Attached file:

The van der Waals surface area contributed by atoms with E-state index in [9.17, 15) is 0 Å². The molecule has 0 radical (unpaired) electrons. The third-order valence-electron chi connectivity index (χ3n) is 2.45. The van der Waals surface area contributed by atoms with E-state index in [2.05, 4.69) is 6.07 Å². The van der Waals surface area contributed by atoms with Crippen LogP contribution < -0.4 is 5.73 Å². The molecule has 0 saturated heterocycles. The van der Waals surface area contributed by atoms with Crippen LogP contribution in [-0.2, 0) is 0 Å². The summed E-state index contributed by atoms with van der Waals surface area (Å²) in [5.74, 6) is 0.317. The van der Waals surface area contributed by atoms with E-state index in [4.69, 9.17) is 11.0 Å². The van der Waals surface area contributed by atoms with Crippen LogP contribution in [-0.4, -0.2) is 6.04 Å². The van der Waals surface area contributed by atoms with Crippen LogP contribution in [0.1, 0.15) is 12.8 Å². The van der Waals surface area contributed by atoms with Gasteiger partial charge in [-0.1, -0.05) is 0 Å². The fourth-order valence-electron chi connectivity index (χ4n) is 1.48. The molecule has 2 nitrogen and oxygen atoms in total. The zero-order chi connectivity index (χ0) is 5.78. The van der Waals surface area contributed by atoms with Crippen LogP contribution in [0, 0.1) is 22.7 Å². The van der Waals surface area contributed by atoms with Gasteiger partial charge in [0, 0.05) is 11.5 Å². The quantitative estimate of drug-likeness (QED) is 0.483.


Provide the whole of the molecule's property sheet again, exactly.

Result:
The van der Waals surface area contributed by atoms with E-state index in [9.17, 15) is 0 Å². The molecule has 0 radical (unpaired) electrons. The third-order valence-electron chi connectivity index (χ3n) is 2.45. The van der Waals surface area contributed by atoms with E-state index in [2.05, 4.69) is 6.07 Å². The van der Waals surface area contributed by atoms with Crippen LogP contribution < -0.4 is 5.73 Å². The molecule has 0 saturated heterocycles. The van der Waals surface area contributed by atoms with Crippen LogP contribution in [-0.2, 0) is 0 Å². The summed E-state index contributed by atoms with van der Waals surface area (Å²) in [5.74, 6) is 0.317. The van der Waals surface area contributed by atoms with E-state index in [4.69, 9.17) is 11.0 Å². The van der Waals surface area contributed by atoms with Crippen LogP contribution in [-0.4, -0.2) is 6.04 Å². The van der Waals surface area contributed by atoms with Crippen LogP contribution in [0.1, 0.15) is 12.8 Å². The van der Waals surface area contributed by atoms with Gasteiger partial charge in [-0.1, -0.05) is 0 Å². The fourth-order valence-electron chi connectivity index (χ4n) is 1.48. The molecule has 2 nitrogen and oxygen atoms in total. The zero-order chi connectivity index (χ0) is 5.78. The van der Waals surface area contributed by atoms with Crippen LogP contribution in [0, 0.1) is 22.7 Å². The van der Waals surface area contributed by atoms with Gasteiger partial charge in [0, 0.05) is 11.5 Å². The quantitative estimate of drug-likeness (QED) is 0.483.